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of the raw CLA and submicron CLA (Figure 6d).29 Although the SBCW processing
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for nanopharmaceuticals may require more critical equipment and higher energy
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consumption than the conversional SAS precipitation using organic solvents, it offers
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an organic solvent free route, which do not need rigorous solvent removal of the

products.
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6. Conclusion and perspective


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The replacement of conversional used organic solvents with SBCW to dissolve


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hydrophobic organic compounds performs the possibility to eliminate the use of

organic solvent in the manufacture process of nanopharmaceuticals via SAS


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preciptaion. We have presented a focused review on the fundamentals and methods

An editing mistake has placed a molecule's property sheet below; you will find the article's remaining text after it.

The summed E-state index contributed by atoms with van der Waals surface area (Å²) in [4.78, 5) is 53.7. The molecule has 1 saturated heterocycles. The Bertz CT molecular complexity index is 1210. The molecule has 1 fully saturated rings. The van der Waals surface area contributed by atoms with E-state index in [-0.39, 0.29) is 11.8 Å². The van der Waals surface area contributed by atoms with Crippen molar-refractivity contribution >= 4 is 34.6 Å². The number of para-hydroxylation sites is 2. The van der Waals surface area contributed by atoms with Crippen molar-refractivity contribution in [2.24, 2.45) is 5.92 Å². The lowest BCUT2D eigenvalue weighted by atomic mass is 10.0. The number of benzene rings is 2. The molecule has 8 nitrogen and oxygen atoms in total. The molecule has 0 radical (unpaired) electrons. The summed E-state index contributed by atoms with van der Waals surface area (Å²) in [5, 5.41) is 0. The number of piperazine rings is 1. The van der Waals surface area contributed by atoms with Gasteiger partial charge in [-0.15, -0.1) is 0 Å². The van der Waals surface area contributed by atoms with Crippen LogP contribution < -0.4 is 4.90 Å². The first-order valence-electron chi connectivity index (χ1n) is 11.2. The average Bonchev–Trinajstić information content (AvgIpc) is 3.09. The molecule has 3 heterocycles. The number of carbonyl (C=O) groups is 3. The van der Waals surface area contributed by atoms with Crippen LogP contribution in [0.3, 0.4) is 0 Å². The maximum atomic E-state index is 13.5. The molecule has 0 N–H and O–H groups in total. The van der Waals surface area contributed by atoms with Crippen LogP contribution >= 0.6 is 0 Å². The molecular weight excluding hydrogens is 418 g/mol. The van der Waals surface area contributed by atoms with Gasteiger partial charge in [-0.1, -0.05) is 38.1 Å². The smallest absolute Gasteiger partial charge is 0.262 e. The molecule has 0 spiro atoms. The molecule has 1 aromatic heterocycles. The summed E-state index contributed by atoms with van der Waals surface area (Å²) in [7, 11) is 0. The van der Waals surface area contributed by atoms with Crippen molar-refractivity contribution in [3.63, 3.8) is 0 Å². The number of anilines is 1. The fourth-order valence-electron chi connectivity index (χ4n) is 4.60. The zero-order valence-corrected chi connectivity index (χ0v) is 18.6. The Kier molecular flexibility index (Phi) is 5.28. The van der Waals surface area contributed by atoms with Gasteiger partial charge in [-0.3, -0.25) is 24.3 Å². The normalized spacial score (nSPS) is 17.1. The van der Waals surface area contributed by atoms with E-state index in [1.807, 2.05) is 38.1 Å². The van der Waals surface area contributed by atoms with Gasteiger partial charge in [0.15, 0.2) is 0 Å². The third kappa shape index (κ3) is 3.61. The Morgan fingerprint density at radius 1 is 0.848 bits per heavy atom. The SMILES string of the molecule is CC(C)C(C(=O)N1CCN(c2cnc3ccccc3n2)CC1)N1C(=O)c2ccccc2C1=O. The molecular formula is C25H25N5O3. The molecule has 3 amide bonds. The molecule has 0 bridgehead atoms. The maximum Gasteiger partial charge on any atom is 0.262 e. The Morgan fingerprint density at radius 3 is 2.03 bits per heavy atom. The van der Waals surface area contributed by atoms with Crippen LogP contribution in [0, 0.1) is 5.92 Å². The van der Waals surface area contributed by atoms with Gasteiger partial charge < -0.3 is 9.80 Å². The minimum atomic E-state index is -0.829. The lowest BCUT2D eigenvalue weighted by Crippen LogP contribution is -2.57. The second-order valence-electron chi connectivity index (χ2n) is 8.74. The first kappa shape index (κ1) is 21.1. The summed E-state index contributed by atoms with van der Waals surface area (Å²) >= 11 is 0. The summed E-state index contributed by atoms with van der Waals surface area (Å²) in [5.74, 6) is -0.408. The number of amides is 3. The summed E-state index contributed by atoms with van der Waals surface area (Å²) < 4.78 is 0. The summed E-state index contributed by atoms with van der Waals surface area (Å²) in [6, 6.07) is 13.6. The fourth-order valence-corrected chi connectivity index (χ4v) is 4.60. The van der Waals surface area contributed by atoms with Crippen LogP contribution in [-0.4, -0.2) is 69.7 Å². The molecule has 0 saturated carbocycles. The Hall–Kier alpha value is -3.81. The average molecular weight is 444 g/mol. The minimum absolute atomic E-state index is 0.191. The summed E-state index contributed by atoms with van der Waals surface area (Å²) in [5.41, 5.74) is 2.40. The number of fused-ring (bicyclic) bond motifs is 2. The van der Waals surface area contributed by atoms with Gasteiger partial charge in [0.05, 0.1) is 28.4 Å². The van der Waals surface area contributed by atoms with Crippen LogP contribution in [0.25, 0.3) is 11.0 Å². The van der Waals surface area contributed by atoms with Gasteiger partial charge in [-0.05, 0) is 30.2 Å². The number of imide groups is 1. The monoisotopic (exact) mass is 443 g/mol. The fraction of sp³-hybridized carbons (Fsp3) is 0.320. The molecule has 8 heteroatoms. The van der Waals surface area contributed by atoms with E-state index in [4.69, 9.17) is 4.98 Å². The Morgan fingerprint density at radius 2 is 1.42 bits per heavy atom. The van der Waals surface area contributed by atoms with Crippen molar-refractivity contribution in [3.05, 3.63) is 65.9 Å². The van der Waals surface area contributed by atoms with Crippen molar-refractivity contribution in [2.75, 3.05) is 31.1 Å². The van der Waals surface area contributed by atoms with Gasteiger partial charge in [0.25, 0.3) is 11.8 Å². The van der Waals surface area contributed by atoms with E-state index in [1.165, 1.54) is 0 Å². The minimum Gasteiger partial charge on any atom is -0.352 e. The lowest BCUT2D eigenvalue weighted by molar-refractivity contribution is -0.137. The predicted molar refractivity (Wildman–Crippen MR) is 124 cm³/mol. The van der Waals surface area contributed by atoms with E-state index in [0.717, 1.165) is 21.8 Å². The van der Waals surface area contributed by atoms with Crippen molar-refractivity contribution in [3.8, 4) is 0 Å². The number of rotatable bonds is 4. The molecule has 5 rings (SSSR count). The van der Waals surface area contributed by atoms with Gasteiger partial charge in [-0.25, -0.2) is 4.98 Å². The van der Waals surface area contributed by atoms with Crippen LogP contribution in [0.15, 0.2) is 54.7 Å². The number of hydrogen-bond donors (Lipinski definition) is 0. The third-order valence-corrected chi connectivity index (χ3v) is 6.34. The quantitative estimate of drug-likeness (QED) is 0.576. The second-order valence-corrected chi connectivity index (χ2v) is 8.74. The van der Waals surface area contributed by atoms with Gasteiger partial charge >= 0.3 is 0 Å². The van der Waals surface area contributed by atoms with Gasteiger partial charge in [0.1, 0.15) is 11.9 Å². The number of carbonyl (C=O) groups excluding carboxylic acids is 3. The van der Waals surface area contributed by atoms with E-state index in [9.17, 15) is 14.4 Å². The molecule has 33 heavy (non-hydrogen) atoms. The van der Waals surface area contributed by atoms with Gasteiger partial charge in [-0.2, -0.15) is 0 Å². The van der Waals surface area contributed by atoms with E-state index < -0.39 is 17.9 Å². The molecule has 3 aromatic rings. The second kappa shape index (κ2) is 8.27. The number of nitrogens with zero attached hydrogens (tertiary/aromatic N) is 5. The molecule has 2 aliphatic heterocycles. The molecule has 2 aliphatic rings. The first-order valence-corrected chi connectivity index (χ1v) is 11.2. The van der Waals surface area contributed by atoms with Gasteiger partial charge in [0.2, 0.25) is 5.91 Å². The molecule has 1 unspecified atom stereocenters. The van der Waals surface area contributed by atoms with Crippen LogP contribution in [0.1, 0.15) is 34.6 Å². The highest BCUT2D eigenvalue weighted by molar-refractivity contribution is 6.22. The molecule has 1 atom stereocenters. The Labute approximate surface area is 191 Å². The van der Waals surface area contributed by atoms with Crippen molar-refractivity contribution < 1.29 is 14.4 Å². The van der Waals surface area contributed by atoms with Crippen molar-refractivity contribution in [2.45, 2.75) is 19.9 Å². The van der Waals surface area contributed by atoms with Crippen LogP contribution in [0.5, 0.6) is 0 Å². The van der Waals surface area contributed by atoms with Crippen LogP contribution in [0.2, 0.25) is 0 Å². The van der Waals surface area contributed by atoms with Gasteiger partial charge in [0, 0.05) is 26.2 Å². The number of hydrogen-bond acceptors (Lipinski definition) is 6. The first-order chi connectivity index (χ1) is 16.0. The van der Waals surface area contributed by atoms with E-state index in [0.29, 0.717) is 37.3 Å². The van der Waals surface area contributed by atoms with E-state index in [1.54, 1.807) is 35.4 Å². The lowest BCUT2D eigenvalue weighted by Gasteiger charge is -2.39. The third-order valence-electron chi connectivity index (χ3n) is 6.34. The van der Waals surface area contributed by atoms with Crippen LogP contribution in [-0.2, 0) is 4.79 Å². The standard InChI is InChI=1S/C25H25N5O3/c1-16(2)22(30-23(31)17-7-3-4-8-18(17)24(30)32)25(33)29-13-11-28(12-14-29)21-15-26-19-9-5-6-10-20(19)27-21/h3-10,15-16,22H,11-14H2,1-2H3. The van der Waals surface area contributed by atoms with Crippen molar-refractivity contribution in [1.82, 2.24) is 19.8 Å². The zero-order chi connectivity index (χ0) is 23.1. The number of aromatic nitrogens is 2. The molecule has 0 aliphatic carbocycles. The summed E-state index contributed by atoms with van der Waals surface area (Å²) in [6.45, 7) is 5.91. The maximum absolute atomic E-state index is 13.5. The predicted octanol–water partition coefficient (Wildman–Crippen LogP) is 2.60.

for the synthesis of nanoparticles of poorly water-soluble drugs by SBCW processing.

Even this short review article has revealed the potentially significant value of this
technique for manufacture of drug nanoparticles without the use of toxic organic

solvents. However, the applications of SBCW for nanopharmaceuticals are still at its

early stage with some important issues remained to be addressed:.

(1) Several aspects affecting particle size distribution such as molecule scale and

nanoscale micromixing processes are challenging when scaling-up these processes.